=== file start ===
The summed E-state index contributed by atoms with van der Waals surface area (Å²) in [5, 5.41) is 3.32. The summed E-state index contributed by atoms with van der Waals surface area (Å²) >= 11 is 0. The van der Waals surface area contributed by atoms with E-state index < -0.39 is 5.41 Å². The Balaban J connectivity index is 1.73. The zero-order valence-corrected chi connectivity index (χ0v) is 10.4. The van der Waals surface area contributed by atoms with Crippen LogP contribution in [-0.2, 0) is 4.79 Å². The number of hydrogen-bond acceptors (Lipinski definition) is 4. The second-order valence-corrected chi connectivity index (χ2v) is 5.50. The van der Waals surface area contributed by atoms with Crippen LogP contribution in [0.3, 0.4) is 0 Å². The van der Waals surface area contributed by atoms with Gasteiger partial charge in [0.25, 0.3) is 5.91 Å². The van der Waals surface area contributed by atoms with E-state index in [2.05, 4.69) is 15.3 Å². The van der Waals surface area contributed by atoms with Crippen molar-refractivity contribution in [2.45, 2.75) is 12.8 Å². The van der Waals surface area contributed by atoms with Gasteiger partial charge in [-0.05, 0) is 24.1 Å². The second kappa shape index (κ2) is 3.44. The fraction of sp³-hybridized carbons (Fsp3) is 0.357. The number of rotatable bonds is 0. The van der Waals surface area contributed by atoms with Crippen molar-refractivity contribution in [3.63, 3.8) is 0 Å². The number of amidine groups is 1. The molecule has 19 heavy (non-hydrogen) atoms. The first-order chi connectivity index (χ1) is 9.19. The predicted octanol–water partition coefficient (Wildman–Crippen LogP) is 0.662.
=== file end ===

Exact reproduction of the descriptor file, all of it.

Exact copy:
The summed E-state index contributed by atoms with van der Waals surface area (Å²) in [5, 5.41) is 3.32. The summed E-state index contributed by atoms with van der Waals surface area (Å²) >= 11 is 0. The van der Waals surface area contributed by atoms with E-state index < -0.39 is 5.41 Å². The Balaban J connectivity index is 1.73. The zero-order valence-corrected chi connectivity index (χ0v) is 10.4. The van der Waals surface area contributed by atoms with Crippen LogP contribution in [-0.2, 0) is 4.79 Å². The number of hydrogen-bond acceptors (Lipinski definition) is 4. The second-order valence-corrected chi connectivity index (χ2v) is 5.50. The van der Waals surface area contributed by atoms with Crippen LogP contribution in [0.3, 0.4) is 0 Å². The van der Waals surface area contributed by atoms with Gasteiger partial charge in [0.25, 0.3) is 5.91 Å². The van der Waals surface area contributed by atoms with E-state index in [2.05, 4.69) is 15.3 Å². The van der Waals surface area contributed by atoms with Crippen molar-refractivity contribution in [2.45, 2.75) is 12.8 Å². The van der Waals surface area contributed by atoms with Gasteiger partial charge in [-0.05, 0) is 24.1 Å². The second kappa shape index (κ2) is 3.44. The fraction of sp³-hybridized carbons (Fsp3) is 0.357. The number of rotatable bonds is 0. The van der Waals surface area contributed by atoms with Crippen molar-refractivity contribution in [3.63, 3.8) is 0 Å². The number of amidine groups is 1. The molecule has 19 heavy (non-hydrogen) atoms. The first-order chi connectivity index (χ1) is 9.19. The predicted octanol–water partition coefficient (Wildman–Crippen LogP) is 0.662.